Forger of 'Hitler Diaries' making his name in fakes

STUTTGART, GERMANY — STUTTGART, Germany -- Konrad Kujau will tell you that it wasn't easy slipping into the soul of Adolf Hitler.

For one thing it ruined his social life. Imagine trying to enjoy a dinner party while wondering, "Would Hitler have asked for seconds on the strudel?"


A bigger problem was the three-year prison term he got for his efforts. Mr. Kujau went to jail in 1985 after making more than $1 million by forging the 62-volume "Hitler Diaries," fooling several major magazines and a few prominent historians along the way.

Now, six years after his release, Mr. Kujau still isn't content with being himself. Last year he briefly ventured into the psyche of the late East German Communist leader, Erich Honecker, emerging with a short "diary" for the German magazine "Super Illu." (No prison term this time. The magazine never tried to pass off the work as Mr. Honecker's.)


More often these days he tries to enter the minds of artists, from Degas to Dali to Picasso. While doing so he has painted literally a gallery full of forgeries in oil, copies which fetch up to $4,000 apiece from a public still intrigued by his deeds.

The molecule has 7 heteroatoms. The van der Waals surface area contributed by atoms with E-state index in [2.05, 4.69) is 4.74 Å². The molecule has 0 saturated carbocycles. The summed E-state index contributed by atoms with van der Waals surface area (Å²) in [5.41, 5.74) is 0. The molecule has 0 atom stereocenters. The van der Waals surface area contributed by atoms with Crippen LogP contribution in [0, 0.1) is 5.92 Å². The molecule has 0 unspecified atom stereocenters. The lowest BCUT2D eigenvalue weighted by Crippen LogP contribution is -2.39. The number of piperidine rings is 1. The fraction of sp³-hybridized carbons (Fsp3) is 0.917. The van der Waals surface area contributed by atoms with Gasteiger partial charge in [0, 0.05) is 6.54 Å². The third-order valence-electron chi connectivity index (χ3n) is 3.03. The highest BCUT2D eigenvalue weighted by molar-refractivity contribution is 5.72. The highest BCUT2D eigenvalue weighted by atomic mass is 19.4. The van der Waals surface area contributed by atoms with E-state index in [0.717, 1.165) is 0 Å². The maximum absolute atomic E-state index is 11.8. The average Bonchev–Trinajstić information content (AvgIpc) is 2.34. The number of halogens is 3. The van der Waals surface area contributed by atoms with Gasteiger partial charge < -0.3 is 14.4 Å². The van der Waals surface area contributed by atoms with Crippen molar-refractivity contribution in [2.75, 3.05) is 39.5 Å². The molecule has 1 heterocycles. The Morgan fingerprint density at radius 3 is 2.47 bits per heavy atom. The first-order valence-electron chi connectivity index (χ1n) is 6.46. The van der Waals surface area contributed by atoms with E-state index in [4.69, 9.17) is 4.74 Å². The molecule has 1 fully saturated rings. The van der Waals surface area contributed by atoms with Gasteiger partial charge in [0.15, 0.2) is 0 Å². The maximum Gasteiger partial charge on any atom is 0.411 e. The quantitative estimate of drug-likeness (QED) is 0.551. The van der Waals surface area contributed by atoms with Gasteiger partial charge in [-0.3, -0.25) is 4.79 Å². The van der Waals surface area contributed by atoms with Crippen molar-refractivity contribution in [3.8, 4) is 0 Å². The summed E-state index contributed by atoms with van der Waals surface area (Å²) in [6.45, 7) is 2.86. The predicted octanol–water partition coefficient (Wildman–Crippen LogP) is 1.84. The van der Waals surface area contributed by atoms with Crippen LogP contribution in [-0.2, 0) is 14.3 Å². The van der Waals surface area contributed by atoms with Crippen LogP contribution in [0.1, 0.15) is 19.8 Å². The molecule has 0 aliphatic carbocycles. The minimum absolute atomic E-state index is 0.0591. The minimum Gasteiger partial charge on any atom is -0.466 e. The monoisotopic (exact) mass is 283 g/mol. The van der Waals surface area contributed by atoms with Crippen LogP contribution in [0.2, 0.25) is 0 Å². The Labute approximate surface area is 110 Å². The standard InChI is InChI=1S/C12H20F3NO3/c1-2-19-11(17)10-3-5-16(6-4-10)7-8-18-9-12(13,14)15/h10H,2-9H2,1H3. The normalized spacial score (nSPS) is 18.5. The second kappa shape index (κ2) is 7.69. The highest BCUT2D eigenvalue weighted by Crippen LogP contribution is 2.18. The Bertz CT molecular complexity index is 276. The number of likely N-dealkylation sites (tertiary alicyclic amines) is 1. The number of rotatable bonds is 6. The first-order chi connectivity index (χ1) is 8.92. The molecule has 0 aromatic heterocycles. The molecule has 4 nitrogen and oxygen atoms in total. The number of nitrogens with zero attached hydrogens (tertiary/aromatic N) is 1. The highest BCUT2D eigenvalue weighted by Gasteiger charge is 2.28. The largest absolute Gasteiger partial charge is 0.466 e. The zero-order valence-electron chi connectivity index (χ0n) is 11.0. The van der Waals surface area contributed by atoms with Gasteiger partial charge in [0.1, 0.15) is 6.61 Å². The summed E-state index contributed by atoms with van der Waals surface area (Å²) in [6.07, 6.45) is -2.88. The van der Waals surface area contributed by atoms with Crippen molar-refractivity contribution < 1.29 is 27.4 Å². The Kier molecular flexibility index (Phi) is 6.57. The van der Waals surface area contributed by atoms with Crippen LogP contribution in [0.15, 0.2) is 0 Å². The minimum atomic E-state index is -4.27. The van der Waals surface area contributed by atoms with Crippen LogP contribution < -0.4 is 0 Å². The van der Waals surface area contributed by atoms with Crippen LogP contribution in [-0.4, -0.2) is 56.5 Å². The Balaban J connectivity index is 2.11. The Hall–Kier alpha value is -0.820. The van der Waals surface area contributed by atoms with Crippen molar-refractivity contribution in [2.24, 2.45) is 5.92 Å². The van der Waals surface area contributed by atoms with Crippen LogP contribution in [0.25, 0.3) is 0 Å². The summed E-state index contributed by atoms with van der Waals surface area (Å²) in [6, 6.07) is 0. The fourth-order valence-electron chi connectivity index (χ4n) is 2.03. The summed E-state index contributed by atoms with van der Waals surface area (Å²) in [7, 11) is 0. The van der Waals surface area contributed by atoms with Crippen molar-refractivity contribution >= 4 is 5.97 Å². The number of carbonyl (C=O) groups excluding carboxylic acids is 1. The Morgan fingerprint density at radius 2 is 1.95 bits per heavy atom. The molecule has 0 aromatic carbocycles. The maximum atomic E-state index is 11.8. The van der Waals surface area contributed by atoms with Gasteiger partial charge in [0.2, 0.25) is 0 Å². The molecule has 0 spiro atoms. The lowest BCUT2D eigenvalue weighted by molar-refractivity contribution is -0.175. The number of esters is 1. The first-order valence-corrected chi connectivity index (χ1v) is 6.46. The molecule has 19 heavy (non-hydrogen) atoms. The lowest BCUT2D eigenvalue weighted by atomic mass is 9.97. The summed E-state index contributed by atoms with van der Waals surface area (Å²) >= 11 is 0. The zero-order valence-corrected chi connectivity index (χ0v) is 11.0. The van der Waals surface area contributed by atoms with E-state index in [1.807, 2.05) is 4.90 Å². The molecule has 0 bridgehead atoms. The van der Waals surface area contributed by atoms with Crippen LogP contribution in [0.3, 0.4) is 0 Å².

"When I paint a picture I need to become the man who originally painted it. With the diaries it was the same thing," Mr. Kujau explains. "The fascination is in understanding how an artist painted, and in experiencing it. And I became famous as a forger, so people expect fakes from me. . . . There are some customers who want original Kujaus, but most of them want forgeries, although they explicitly want the name Kujau on the picture. A 'Kujau' has its worth."

Nowadays you can find Mr. Kujau behind the plate-glass window of his Gallerie Kujau on a busy street in downtown Stuttgart. At age 55, he is beefy and bald, with a ruddy complexion and large tattoos on either arm -- a woman's face on the right and palm trees and a heart pierced by a sword on the left.

Those, at least, weren't forged.

Mr. Kujau's most recent splash of publicity came when he agreed to run for a seat in the German parliament for the tiny Auto Drivers Party, an odd political movement concerned mostly with keeping slow drivers and environmental restrictions from clogging the nation's highways. He talks vaguely of forming his own centrist political party after the inevitable defeat of the Auto Drivers slate in this October's national elections.